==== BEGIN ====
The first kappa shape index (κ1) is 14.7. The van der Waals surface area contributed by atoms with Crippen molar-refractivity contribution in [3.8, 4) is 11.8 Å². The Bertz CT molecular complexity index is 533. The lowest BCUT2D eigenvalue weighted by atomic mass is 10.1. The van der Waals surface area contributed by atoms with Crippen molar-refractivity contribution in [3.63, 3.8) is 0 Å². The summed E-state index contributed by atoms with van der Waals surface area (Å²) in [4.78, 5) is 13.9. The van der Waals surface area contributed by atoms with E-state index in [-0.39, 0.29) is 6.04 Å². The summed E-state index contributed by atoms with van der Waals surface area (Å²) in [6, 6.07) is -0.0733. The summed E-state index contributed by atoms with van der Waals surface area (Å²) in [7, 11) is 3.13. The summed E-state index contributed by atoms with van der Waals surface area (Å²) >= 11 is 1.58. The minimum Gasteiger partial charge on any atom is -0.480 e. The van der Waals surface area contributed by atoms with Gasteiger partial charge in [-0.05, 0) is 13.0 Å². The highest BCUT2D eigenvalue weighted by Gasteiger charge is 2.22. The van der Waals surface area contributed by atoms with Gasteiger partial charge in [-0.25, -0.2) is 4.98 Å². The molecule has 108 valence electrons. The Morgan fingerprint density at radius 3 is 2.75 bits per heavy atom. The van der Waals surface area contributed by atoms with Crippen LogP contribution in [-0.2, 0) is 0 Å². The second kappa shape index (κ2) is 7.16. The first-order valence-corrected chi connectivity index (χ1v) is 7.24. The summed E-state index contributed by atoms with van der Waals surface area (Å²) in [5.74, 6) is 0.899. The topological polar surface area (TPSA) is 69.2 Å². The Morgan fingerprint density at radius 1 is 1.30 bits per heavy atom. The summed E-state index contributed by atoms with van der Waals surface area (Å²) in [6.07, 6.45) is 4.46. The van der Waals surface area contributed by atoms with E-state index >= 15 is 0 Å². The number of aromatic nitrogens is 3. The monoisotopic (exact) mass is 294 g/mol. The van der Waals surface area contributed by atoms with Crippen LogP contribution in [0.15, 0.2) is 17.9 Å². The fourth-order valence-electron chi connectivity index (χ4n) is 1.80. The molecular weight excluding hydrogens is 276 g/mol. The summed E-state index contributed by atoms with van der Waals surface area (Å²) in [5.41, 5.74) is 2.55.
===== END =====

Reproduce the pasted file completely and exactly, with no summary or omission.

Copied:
The first kappa shape index (κ1) is 14.7. The van der Waals surface area contributed by atoms with Crippen molar-refractivity contribution in [3.8, 4) is 11.8 Å². The Bertz CT molecular complexity index is 533. The lowest BCUT2D eigenvalue weighted by atomic mass is 10.1. The van der Waals surface area contributed by atoms with Crippen molar-refractivity contribution in [3.63, 3.8) is 0 Å². The summed E-state index contributed by atoms with van der Waals surface area (Å²) in [4.78, 5) is 13.9. The van der Waals surface area contributed by atoms with E-state index in [-0.39, 0.29) is 6.04 Å². The summed E-state index contributed by atoms with van der Waals surface area (Å²) in [6, 6.07) is -0.0733. The summed E-state index contributed by atoms with van der Waals surface area (Å²) in [7, 11) is 3.13. The summed E-state index contributed by atoms with van der Waals surface area (Å²) >= 11 is 1.58. The minimum Gasteiger partial charge on any atom is -0.480 e. The van der Waals surface area contributed by atoms with Gasteiger partial charge in [-0.05, 0) is 13.0 Å². The highest BCUT2D eigenvalue weighted by Gasteiger charge is 2.22. The van der Waals surface area contributed by atoms with Gasteiger partial charge in [-0.25, -0.2) is 4.98 Å². The molecule has 108 valence electrons. The Morgan fingerprint density at radius 3 is 2.75 bits per heavy atom. The van der Waals surface area contributed by atoms with Crippen LogP contribution in [-0.2, 0) is 0 Å². The second kappa shape index (κ2) is 7.16. The first-order valence-corrected chi connectivity index (χ1v) is 7.24. The summed E-state index contributed by atoms with van der Waals surface area (Å²) in [5.74, 6) is 0.899. The topological polar surface area (TPSA) is 69.2 Å². The Morgan fingerprint density at radius 1 is 1.30 bits per heavy atom. The summed E-state index contributed by atoms with van der Waals surface area (Å²) in [6.07, 6.45) is 4.46. The van der Waals surface area contributed by atoms with E-state index >= 15 is 0 Å². The number of aromatic nitrogens is 3. The monoisotopic (exact) mass is 294 g/mol. The van der Waals surface area contributed by atoms with Crippen LogP contribution in [0.15, 0.2) is 17.9 Å². The fourth-order valence-electron chi connectivity index (χ4n) is 1.80. The molecular weight excluding hydrogens is 276 g/mol. The summed E-state index contributed by atoms with van der Waals surface area (Å²) in [5.41, 5.74) is 2.55.